What Kim Jong Il's death means for investors

North Korean leader, Kim Jong Il, has apparently died of a heart attack, aged 69. World sharemarkets were already falling, the ASX off over 2 per cent. So what should investors do? As with all of these events, the likely best response is to ignore it and get on with the business of investing.

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North Korean leader, Kim Jong Il, has apparently died of a heart attack, aged 69.

Few will miss the man who has steadfastly refused to open his country to the outside world; impoverishing his people and escalating military tensions in the process.

More uncertainty
While investors are equally unlikely to mourn the death of the North Korean dictator, it's a truism that faced with the choice of bad news or uncertainty; markets will gladly take the former.

The problem with the passing of autocratic rulers is that their deaths often leave power vacuums, as family members and military leaders jostle for position in the new regime. When coupled with a country widely rumoured to be developing nuclear weapons, the mix is very volatile indeed.

Markets are down
Markets seem to be reacting to that uncertainty in the time-honoured tradition of selling first and asking questions later. To be fair, Asia Pacific markets were already down before the news broke, but that decline seemed to accelerate in the midst of the announcement, most notably South Korea's KOSPI index, which was down over 3% for most of the day.

All of the major Asia Pacific markets were down on Monday, most around 1% or more. Softer economic conditions also buffeted those markets, with the Australian market down over 2% in the wake of profit downgrades from discretionary retail stocks, most notably Billabong International (ASX: BBG) and JB Hi-Fi (ASX: JBH). The former crashed 44 per cent today alone.

Trouble at their doorstep
Back in Seoul, it's hard to blame the South Koreans for worrying. After all, the North torpedoed one of South Korea's warships 18 months ago, and the relationship has always been tense – short periods of relative calm notwithstanding – between two countries who are technically still at war, having agreed only to a truce in 1953.

The next couple of weeks will be telling, as the posturing and politicking plays out in North Korea's capital, Pyongyang. In a country as unstable as North Korea, there is a wider range of potential outcomes than in almost any other similar country, compounded by the likely existence of a nuclear weapons program of some sort. Kim Jong Il's son, also known as Kim, is considered a potential successor, but his ascension is far from assured.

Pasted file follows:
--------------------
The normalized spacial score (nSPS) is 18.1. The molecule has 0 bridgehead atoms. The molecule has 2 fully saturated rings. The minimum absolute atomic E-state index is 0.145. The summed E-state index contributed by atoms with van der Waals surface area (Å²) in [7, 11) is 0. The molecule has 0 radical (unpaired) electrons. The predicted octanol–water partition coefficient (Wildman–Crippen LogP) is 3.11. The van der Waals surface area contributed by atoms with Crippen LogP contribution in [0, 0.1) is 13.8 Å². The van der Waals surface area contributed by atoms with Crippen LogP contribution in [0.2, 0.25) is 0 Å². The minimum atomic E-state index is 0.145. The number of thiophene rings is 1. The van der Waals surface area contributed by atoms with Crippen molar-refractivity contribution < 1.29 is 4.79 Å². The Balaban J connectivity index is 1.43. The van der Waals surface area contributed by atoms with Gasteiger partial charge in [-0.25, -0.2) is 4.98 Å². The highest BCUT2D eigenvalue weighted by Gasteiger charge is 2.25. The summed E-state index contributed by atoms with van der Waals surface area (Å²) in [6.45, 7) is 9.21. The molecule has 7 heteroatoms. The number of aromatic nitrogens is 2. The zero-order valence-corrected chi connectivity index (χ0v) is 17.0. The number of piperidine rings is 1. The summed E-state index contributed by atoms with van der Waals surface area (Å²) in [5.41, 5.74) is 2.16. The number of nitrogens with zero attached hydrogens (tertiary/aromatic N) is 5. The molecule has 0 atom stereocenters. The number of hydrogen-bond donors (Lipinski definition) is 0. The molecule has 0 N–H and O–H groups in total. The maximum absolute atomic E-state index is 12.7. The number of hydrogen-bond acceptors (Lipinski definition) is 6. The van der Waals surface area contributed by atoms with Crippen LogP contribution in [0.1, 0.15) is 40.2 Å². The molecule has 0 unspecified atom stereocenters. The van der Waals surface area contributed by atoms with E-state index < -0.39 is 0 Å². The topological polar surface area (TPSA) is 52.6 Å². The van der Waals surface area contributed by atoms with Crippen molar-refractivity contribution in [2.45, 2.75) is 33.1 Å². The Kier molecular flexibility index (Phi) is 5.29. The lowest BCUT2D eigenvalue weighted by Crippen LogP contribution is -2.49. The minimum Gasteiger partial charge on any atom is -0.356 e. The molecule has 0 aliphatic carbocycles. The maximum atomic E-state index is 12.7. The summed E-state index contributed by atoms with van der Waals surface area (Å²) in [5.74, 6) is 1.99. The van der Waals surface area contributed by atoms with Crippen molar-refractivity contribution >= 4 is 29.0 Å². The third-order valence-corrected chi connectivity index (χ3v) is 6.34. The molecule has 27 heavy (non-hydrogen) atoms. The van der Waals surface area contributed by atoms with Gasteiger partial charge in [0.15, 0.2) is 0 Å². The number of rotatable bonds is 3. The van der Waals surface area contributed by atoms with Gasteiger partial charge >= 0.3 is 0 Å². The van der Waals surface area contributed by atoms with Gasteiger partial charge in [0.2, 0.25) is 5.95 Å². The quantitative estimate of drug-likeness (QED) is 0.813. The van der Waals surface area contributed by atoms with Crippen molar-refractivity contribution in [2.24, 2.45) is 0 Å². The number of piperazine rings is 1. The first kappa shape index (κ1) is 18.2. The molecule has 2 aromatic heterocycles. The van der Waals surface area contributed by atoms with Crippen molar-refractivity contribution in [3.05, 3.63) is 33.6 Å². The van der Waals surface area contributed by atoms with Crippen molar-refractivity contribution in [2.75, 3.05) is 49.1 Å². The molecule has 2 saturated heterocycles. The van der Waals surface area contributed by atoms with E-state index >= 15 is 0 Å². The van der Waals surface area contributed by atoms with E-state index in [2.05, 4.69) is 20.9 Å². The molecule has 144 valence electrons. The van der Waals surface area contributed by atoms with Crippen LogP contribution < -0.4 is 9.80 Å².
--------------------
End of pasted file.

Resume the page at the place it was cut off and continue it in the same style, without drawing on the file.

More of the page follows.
Think, then act
So what should investors do? As with all of these events, the likely best response is to ignore it and get on with the business of investing. History shows that the global equity markets have continued their long, upward run – with the occasional setback – through wars, recessions and political instability. In the short run, these events seem monumental, but in the long run, they are almost always historical curiosities when viewed from an investing standpoint.

Now may not be the time to load up on South Korean equities, but these types of events can also be responsible for wild short-term price swings that give us the opportunity to buy into quality business at unreasonably (and often fleetingly) depressed prices.

Foolish take-away
From a humanitarian perspective, we can only hope that the demise of a brutal dictator brings about the end of his cruel regime. For investors, the best course of action is the one we've long advocated here at The Motley Fool – focus on the business and think long term. Don't rush in, and wait until the odds are in your favour.

If this news is the catalyst that finally gives you a purchase price you've been waiting for – and the business fundamentals aren't changed by these events – then don't be put off. Now might just be the time to buy.

Are you looking for quality stock ideas? Readers can click here to request a new free report titled The Motley Fool's Top Stock For 2012.

Scott Phillips is The Motley Fool's feature columnist. The Motley Fool's purpose is to educate, amuse and enrich investors. This article contains general investment advice only (under AFSL 400691). Authorised by Bruce Jackson

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